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The US is poised to ban TikTok…

What is at stake? Freedom of speech, Foreign advisory influence?

Image Credit: TikTok

With a recent bill passed by the House of Representatives, the US is one step closer to banning TikTok. Wednesday’s ruling called for ByteDance, the app’s Chinese developer, to divest from the company or face removal from US app stores. Passing with strong bipartisan support, the bill, the Protecting Americans from Foreign Adversary Controlled Applications Act, received 352 votes in favor and just 65 against. Although the White House backs the bill, it still has to pass the US Senate, which may present new challenges, including introducing different versions of the bill.  

Supporters of the bill have argued that the Chinese government's access and influence through the popular social media platform is a security risk. In a company statement previously shared across media outlets, a TikTok spokesperson said, “We believe the concerns driving these decisions are largely fueled by misinformation about our company. We are happy to continue having constructive meetings with state policymakers to discuss our privacy and security practices.”

Those opposed to the bill have cited civil liberties and claimed the ban would infringe on the First Amendment, freedom of speech. In a letter from the American Civil Liberties Union (as well as other leading technology and civil rights groups) to Congress, the group(s) cautioned that the law would “trample on the constitutional right to freedom of speech of millions of people in the United States." The letter went on to say, "The app enables its users to discuss their opinions, share their hobbies, make art, and access news from down the street and around the world. Jeopardizing access to the platform jeopardizes access to free expression.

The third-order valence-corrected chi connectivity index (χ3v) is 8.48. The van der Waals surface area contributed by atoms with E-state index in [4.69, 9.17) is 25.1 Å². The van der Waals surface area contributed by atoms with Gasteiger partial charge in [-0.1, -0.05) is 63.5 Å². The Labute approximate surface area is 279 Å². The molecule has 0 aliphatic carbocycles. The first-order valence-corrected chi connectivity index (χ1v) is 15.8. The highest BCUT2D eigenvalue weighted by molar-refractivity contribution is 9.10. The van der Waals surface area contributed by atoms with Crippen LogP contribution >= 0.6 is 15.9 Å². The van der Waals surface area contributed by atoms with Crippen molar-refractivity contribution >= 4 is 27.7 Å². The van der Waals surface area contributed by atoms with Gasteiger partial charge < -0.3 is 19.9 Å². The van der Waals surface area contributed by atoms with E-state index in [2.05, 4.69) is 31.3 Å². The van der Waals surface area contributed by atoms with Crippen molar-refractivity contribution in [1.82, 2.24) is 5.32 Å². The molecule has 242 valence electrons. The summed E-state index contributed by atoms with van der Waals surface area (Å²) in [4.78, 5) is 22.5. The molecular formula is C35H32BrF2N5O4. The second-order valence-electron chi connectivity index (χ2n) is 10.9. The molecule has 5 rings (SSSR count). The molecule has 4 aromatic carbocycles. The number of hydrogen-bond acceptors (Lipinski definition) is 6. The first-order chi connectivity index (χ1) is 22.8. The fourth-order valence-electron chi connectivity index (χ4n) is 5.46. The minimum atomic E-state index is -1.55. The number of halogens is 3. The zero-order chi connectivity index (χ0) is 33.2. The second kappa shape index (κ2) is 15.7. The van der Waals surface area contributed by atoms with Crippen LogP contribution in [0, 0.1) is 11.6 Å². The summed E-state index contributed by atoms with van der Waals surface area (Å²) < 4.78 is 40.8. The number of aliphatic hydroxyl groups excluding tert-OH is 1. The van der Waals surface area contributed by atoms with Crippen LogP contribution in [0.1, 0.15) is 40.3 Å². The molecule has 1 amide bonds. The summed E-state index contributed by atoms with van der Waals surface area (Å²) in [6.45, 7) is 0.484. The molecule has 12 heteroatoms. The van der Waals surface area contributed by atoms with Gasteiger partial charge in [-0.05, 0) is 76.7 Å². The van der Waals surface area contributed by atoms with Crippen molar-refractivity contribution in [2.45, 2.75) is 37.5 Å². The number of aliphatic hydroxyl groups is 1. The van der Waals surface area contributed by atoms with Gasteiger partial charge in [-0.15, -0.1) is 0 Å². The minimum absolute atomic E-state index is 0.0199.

According to Chinese Foreign Ministry spokesperson Wang Wenbin in a recent briefing, “The bill passed by the US House of Representatives puts the US on the opposite side of the principle of fair competition and international economic and trade rules.”  Interestingly, China currently blocks a number of US-owned social media platforms, including Google, YouTube, X, Instagram, WhatsApp, and Facebook, as they do not comply with the Chinese government’s rules on data collection and content sharing. 

The bill opens the door for similar provisions to other apps considered "foreign adversary controlled" or “the operation of a content recommendation algorithm or an agreement with respect to data sharing.”

TikTok, alongside numerous other social media platforms, is largely known for its addictive algorithms and ability to propagate widespread conspiracy theories with rampant fake news, deepfakes, and usage of the conspiracy group QAnon. These forms of misinformation are extensive, to say the least, impacting elections globally. One such example was during the 2022 US Midterm elections.  

SumOfUs, an advocacy group focused on corporate accountability, conducted research on TikTok's algorithm. They created an account and actively sought out and viewed 20 widely circulated videos that propagated skepticism about the election system. According to the researchers' findings, the algorithm shifted from delivering neutral content to promoting election disinformation, far-right extremism, QAnon conspiracy theories, and inaccurate narratives surrounding Covid-19. This occurred in just the span of an hour.  

In a 2023 report by the Pew Research Center, a growing number of US adults are getting their news from TikTok, citing the number has quadrupled from 3% in 2020 to 14% in 2023. 

So, is this an issue of freedom of speech? Perhaps, yes. Is this an issue of foreign influence? Perhaps, yes.  The glaring (and overly simplified) question remains: Does possible foreign influence warrant the potential restriction of free speech?